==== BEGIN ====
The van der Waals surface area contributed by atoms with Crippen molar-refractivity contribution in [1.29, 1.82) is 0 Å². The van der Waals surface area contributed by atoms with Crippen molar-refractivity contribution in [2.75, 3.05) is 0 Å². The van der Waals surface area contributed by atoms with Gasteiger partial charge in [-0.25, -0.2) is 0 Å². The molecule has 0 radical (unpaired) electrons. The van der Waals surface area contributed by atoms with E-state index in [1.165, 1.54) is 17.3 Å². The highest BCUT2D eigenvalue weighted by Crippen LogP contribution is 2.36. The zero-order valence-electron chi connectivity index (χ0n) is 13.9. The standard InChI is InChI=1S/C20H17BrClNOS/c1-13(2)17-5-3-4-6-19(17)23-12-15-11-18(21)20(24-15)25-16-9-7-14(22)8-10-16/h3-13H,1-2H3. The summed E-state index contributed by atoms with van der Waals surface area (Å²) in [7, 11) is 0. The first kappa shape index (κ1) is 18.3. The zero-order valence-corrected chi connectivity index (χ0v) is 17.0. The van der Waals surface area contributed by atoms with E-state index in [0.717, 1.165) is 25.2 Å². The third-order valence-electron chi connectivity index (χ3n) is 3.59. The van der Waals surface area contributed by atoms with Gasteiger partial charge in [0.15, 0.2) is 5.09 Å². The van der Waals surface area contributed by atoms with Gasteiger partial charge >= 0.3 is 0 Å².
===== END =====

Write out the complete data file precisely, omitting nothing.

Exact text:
The van der Waals surface area contributed by atoms with Crippen molar-refractivity contribution in [1.29, 1.82) is 0 Å². The van der Waals surface area contributed by atoms with Crippen molar-refractivity contribution in [2.75, 3.05) is 0 Å². The van der Waals surface area contributed by atoms with Gasteiger partial charge in [-0.25, -0.2) is 0 Å². The molecule has 0 radical (unpaired) electrons. The van der Waals surface area contributed by atoms with E-state index in [1.165, 1.54) is 17.3 Å². The highest BCUT2D eigenvalue weighted by Crippen LogP contribution is 2.36. The zero-order valence-electron chi connectivity index (χ0n) is 13.9. The standard InChI is InChI=1S/C20H17BrClNOS/c1-13(2)17-5-3-4-6-19(17)23-12-15-11-18(21)20(24-15)25-16-9-7-14(22)8-10-16/h3-13H,1-2H3. The summed E-state index contributed by atoms with van der Waals surface area (Å²) in [7, 11) is 0. The first kappa shape index (κ1) is 18.3. The zero-order valence-corrected chi connectivity index (χ0v) is 17.0. The van der Waals surface area contributed by atoms with E-state index in [0.717, 1.165) is 25.2 Å². The third-order valence-electron chi connectivity index (χ3n) is 3.59. The van der Waals surface area contributed by atoms with Gasteiger partial charge in [0.15, 0.2) is 5.09 Å². The van der Waals surface area contributed by atoms with Gasteiger partial charge >= 0.3 is 0 Å².